Veteran shares WWII experiences chronicled in new memoir


Ponte Vedra resident Howard “Mike” Spencer shared some of his experiences with local seniors Feb. 21, when the World War II veteran and recipient of the French Legion of Honor regaled the audience with some of his wartime adventures.

The senior center was one of the few stops Spencer has made since the recent release of his autobiography, “One Man’s Journey.” Co-authored by Kenneth R. Overman and chronicling his days during World War II, the book carves out a place in history for the local veteran.

Spencer’s appearance filled the house at the community center, as members poured in to express gratitude and amazement at his tales. Among Spencer’s admirers were a few other heroes: Nelson Johnson, a veteran who also fought in Europe during World War II; and Joe D’Aloia, a Marine Corps veteran from Brooklyn who fought in the South Pacific.

With buoyancy and tongue-in-cheek wit, Spencer recalled memories from his time as part of the 405th. His stories ranged from the weather woes of General George Patton to his introduction to the Moulin Rouge and close scrapes with the enemy.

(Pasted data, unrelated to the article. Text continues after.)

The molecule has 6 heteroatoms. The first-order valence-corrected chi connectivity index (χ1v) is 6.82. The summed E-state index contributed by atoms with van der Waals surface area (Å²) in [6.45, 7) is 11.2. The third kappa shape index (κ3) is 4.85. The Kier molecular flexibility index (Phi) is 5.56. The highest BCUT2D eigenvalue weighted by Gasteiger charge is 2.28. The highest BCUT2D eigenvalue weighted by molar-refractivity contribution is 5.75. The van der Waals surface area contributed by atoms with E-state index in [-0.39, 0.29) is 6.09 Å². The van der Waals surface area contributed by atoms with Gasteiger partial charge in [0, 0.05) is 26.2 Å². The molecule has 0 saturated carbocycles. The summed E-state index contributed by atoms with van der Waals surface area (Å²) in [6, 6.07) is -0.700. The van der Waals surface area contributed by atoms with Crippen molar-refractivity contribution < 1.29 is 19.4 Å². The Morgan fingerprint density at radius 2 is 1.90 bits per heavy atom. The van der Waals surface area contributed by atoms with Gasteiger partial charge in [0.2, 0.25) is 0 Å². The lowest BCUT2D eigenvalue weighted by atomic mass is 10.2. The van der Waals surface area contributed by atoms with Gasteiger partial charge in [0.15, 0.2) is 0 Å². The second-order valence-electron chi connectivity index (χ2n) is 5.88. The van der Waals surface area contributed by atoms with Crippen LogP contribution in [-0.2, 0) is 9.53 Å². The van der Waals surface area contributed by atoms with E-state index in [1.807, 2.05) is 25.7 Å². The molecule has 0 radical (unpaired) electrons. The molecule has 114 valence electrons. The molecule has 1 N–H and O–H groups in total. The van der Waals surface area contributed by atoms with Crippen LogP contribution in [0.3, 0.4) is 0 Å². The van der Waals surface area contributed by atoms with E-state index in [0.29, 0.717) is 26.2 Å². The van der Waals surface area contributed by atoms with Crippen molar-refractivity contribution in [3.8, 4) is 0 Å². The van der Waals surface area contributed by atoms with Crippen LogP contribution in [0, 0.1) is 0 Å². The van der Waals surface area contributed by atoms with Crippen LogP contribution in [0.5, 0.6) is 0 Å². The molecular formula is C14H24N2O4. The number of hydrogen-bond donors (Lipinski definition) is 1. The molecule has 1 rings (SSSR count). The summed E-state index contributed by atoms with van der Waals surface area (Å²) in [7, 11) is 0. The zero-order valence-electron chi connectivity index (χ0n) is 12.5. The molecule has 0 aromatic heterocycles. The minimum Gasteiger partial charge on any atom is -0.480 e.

Aboard a P47 Thunderbolt, Spencer supported Patton’s advance across Europe, carrying 500- and 1000-pound bombs. When asked about the pilots he’d taken down in his time as part of the 405th, Spencer smiled wryly.

“I only got one,” he said. But it was a night he wouldn’t forget.

During that particular mission, Spencer’s unit had been instructed not to engage in battle with any German aircrafts.

“Of course, we wanted to do something,” Spencer said. “But our mission was to go and support a unit on the ground – unless they attacked us. Then we could drop the bombs and fight.”

Spencer’s unit had been at “top cover,” wherein pilots fly at 40,000 feet two flights above the ground. While the ground units did what Spencer referred to as “the hard work” of destroying what they could, in the air, pilots came under attack.

“Each guy’s trying to get behind the other one … and take the lead on them because you’re flying in a circle,” he said. “The lead determines whether you can shoot them down — so I had to do something odd.”

It was at that moment Spencer remembered something he’d been told by a representative of Republic, who built the P47 aircrafts, in the event that a pilot needed to get away: climb straight up full throttle, then suddenly drop the climb. When Spencer dropped down, the German pilot who’d been behind him was just ahead, dropping to such a low altitude that they both began to hit trees. Spencer acted quickly, firing a couple of shots and successfully taking a piece of his tail off, causing the pilot to open the canopy and bail out.

“So that was my only one,” he laughed.

But for all the grandeur of his recollections, Spencer’s original goal was simple.

“My initial goal was just to tell my children about my life,” he said. “I wanted to show them what this old man could do!”